23/24 Leinster Gardens, Paddington, London W2
Dummy houses in the heart of London
Story and photos © Mike Slocombe, Jan 2007
The Metropolitan Railway - the world's first underground railway - began conveying passengers in 1863, with the subterranean lines constructed using a method called 'cut and cover'.
As the name implies, this involved digging a deep hole to house the underground tracks, and then covering over the tunnel.
The route of the line between Paddington and Bayswater (opened in 1868) necessitated the demolition of 23 and 24 Leinster Gardens, situated on a long, upmarket terrace of five story houses, and it was decided to build a 5ft-thick facade which matched the houses either side of the break.
The ensuing gap behind the facade left a stretch of railway track open to the elements, which proved to be a handy place for passing locomotives to 'vent' off.
It may sound rather rude, but venting was an essential means of keeping the underground tunnels clear of smoke and steam.
The original locomotives on the Metropolitan and District Line were powered by steam, and although they were fitted with condensers, engines still needed open air stretches of track to disperse the fumes.
Looking along Leinster Gardens. Can you spot the dummy houses?!
A view of Leinster Gardens, showing the entire five-storey facade of the 'pretend' houses. Although the building shares the same balconies, columns and decoration as its neighbours, the game is given away by the eighteen blackened windows.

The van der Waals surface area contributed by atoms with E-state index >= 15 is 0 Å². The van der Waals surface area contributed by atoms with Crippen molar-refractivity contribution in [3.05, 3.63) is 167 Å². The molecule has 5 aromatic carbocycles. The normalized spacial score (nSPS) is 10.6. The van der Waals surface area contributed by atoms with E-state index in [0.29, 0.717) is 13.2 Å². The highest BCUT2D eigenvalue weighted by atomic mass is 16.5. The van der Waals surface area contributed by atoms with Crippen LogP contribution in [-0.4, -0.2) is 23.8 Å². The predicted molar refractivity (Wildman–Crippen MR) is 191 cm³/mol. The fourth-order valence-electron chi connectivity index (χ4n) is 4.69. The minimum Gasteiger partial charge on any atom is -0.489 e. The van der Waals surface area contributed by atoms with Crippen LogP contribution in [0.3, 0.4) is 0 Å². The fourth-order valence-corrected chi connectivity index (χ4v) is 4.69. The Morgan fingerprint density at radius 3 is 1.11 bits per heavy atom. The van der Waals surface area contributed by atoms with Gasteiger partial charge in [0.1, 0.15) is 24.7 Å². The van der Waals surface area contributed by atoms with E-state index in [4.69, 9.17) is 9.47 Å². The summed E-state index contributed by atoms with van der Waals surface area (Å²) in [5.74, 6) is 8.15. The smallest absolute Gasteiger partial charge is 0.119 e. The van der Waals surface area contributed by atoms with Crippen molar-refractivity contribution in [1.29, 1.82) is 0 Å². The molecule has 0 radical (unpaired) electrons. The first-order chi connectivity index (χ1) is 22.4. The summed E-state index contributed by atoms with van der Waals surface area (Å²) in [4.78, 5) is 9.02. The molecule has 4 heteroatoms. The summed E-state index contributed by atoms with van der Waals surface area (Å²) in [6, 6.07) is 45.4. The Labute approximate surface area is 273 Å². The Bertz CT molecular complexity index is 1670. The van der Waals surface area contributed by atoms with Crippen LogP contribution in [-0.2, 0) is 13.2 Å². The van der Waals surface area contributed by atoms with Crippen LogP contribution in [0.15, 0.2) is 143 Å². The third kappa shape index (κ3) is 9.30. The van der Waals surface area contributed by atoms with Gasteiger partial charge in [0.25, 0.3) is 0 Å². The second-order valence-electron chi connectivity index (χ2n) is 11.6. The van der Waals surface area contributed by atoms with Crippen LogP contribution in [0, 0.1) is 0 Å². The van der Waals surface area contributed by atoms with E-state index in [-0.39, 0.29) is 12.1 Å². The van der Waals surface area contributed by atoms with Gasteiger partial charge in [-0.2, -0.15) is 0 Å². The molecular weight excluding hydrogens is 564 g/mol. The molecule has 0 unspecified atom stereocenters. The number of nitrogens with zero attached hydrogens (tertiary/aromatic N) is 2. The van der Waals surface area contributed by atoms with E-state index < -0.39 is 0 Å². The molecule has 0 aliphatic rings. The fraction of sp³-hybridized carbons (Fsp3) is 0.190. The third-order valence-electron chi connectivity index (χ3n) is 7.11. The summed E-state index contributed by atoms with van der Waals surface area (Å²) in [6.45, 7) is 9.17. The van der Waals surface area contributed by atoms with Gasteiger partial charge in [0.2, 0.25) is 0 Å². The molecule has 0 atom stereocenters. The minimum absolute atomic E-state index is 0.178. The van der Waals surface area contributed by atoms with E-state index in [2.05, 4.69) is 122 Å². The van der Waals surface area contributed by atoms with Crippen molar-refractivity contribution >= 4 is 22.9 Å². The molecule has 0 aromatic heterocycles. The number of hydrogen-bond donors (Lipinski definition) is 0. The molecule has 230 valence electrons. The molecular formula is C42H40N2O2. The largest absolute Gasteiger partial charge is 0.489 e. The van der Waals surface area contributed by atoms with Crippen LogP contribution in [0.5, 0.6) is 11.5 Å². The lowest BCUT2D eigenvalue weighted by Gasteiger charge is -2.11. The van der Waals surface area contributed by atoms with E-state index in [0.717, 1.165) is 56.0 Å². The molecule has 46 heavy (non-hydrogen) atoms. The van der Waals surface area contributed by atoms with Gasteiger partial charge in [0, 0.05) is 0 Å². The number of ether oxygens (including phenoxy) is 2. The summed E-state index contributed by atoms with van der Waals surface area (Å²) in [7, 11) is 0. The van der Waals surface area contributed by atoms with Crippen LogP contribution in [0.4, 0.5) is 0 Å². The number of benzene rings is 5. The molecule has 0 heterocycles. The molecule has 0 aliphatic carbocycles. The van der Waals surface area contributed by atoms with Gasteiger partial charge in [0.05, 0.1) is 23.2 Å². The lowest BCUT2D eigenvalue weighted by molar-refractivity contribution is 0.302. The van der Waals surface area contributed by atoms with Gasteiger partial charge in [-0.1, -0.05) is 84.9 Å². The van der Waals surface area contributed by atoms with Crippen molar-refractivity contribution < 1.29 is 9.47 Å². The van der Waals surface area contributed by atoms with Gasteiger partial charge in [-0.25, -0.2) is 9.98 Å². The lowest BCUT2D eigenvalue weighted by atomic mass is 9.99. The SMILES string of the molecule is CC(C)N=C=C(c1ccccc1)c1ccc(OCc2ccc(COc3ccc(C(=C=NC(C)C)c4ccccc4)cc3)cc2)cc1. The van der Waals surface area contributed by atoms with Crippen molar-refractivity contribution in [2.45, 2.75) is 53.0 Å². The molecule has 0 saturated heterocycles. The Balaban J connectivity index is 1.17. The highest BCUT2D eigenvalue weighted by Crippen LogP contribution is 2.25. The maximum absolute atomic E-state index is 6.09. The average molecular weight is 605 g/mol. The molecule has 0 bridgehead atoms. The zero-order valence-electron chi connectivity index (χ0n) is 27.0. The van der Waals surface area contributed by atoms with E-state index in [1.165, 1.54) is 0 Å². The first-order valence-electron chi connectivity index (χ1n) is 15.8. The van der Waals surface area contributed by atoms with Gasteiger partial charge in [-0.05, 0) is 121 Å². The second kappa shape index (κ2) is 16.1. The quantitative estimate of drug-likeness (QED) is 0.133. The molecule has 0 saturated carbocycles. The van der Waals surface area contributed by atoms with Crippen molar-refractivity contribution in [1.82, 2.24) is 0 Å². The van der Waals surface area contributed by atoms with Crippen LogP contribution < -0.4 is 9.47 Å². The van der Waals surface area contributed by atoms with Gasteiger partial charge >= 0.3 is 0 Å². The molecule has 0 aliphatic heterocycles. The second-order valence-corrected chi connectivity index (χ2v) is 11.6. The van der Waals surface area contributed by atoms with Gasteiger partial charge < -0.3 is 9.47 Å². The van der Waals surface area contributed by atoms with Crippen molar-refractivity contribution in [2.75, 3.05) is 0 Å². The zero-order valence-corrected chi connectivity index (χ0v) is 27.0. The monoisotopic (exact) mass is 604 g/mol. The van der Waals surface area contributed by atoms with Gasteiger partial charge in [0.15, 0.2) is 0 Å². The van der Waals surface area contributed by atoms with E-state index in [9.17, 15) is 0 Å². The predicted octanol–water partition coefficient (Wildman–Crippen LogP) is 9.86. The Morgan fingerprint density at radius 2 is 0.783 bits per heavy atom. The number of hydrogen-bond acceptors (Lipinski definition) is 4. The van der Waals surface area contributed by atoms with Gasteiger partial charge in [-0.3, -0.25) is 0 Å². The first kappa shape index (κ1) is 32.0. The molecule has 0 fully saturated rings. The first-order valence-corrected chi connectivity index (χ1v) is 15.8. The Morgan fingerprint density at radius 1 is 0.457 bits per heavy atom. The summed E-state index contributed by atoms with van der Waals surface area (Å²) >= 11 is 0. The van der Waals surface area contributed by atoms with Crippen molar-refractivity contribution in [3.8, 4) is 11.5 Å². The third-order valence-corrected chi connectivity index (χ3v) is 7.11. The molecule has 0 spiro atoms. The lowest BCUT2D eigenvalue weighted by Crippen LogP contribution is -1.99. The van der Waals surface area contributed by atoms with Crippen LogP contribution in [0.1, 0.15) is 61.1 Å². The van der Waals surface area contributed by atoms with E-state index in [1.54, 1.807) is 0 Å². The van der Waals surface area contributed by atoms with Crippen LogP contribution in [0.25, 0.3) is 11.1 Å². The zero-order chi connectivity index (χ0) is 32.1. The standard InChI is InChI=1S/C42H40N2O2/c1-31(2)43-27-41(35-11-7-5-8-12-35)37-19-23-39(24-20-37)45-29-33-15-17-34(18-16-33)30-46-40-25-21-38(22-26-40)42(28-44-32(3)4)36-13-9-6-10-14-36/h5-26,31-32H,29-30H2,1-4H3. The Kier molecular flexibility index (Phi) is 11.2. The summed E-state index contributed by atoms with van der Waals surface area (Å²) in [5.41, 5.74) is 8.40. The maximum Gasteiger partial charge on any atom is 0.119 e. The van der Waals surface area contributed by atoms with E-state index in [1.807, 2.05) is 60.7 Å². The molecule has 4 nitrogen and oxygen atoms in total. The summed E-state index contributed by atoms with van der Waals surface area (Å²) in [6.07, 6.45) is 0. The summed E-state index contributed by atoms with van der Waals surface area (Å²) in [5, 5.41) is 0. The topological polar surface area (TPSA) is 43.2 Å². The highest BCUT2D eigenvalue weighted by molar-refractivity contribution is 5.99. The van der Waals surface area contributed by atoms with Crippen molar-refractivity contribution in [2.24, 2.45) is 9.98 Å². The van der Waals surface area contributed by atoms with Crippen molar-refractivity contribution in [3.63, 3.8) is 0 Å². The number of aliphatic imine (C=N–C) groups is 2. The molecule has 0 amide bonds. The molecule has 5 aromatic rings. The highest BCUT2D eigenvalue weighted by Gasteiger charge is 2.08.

Close up of the 'entrance' to 24 Leinster Gardens, complete with railings, door and plants. There's a long tradition of wagsters sending pizza deliveries, taxi cabs and religious representatives to this address!
Looking around the back of Leinster Gardens from Porchester Gardens. The charming graffiti on the bridge wall reads, 'Our Hearts Are Around Us'.
Looking over the bridge on Porchester Gardens, you can clearly see the empty space where the original houses stood, with metal girders stopping the adjacent buildings from falling onto the tracks!
The exposed area was used by steam locomotives to let off steam and smoke, which may not have been too pleasant for the neighbouring houses.
A famous hoax in the 1930s saw a cheeky fraudster make a small fortune by selling 10 guinea tickets for a charity ball at Leinster Gardens.
It was only when the excited guests - in full evening dress - knocked on the fake door they realised they'd been ripped off!
(Note: these photos were taken in the early 1990s: click here to see updated images from March 2012).